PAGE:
From the old quarter to historical hotels and buildings, we explore our bucket list of Hanoi’s heritage attractions
Hanoi is graceful, exotic and evokes an old-world charm quite unlike any city in South East Asia. Offering visitors a myriad of attractions ranging from grand buildings, centuries-old pagodas and pristine lakes, a visit to Hanoi is like a walk back through time. And despite being a growing metropolis, the city has managed to keep its heritage and history intact for its visitors to appreciate.
WALK THE OLD QUARTER
The pulse of the city beats prominently in the network of narrow streets that make up the Old Quarter of Hanoi. Commerce thrives here with numerous shops and stalls selling all measure of local products, snacks and knick-knacks, allowing visitors to pick-up a memento or two. The area is also home to a number of historical attractions such as Hõ Chí Minh’s Mausoleum, a resting place and memorial for the former leader and the Temple of Literature, where visitors can admire well-preserved traditional architecture in its full glory.
TOUR THE CITADEL
Located about 20km north of the city lies the Co Loa Citadel. The old spiral-shaped fortress, which is composed of outer walls surrounded by Hanoi’s lush countryside, offers a perspective of ancient Vietnam. Due to its sheer size, exploring the Citadel can take up to a few hours but if you had your fill, rest assured there are other attractions nearby that should pique your interest. A short drive away, the Soc Son Temple, for example, boasts a Pagoda at the top of the mountain, where an eight-metre bronze Buddha statue can be found. Similarly, the Thanh Chuong Palace, which sits on over three hectares in the Hien Ninh Commune, is worthy of a short excursion. The vast estate houses a number of buildings that reflect the diversity of Vietnam’s architectural history.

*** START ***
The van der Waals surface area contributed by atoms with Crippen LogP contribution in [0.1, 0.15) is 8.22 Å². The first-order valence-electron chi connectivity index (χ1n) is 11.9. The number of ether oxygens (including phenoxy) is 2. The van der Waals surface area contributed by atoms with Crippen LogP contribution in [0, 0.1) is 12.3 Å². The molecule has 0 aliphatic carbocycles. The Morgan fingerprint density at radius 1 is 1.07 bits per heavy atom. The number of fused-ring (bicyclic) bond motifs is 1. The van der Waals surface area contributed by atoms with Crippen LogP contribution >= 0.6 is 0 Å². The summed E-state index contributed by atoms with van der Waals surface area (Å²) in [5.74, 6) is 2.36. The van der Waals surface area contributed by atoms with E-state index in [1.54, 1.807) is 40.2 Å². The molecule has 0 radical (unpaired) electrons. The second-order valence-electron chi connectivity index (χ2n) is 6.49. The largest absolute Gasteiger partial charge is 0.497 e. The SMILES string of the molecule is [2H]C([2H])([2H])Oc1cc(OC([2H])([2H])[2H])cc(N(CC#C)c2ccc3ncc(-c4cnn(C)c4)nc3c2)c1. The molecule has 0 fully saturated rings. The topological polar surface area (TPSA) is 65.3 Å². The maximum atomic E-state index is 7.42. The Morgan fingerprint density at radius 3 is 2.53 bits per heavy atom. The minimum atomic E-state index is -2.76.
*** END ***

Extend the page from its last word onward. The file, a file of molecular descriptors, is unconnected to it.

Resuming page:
WATCH WATER PUPPETS
A signature attraction in Hanoi, the Thang Long Water Puppet Theatre has been entertaining locals and visitors alike for decades with its unique performances. The theatre located on Dinh Tien Hoang Street retains the 1000-year-old history of stories and puppet mastery that was invented by farmers during the Red River delta’s rainy season. Every day, skilled puppeteers enthral audiences with their skills of manipulating the lacquered wooden marionettes over a pool of water whilst musicians playing traditional instruments provide the soundtrack to a bygone era.
STROLL THE WEST LAKE
The peaceful and tranquil West Lake, or also known as Ho Tay, offers an idyllic setting for a late afternoon stroll. The lakeside, which has seen a number of modern homes and hotels being built in the last few years, is also home to Tran Quoc, one of the oldest pagodas in the city. The 11th century Quan Thanh Temple, where a 17th century bronze statue of Tran Vo – the Guardian of the North is also located here. The Vietnam Museum of Ethnology, located in the vicinity, is also worth a visit as it chronicles the history of the various ethnic groups that reside in the country.
DINE AT THE OPERA HOUSE
The Hanoi Opera House is one of the city’s most iconic landmarks and also home to the one of Hanoi’s most famous restaurants. The upscale Nineteen 11 Restaurant & Bar , located in the basement of the Opera House, first opened its doors in 1911 and has continuously been one of the city’s top fine dining restaurants. Today, the outlet serves up an appetising array of Western and Vietnamese fusion-style dishes, and remains as a vital component of Hanoi’s eclectic and ever growing dining scene.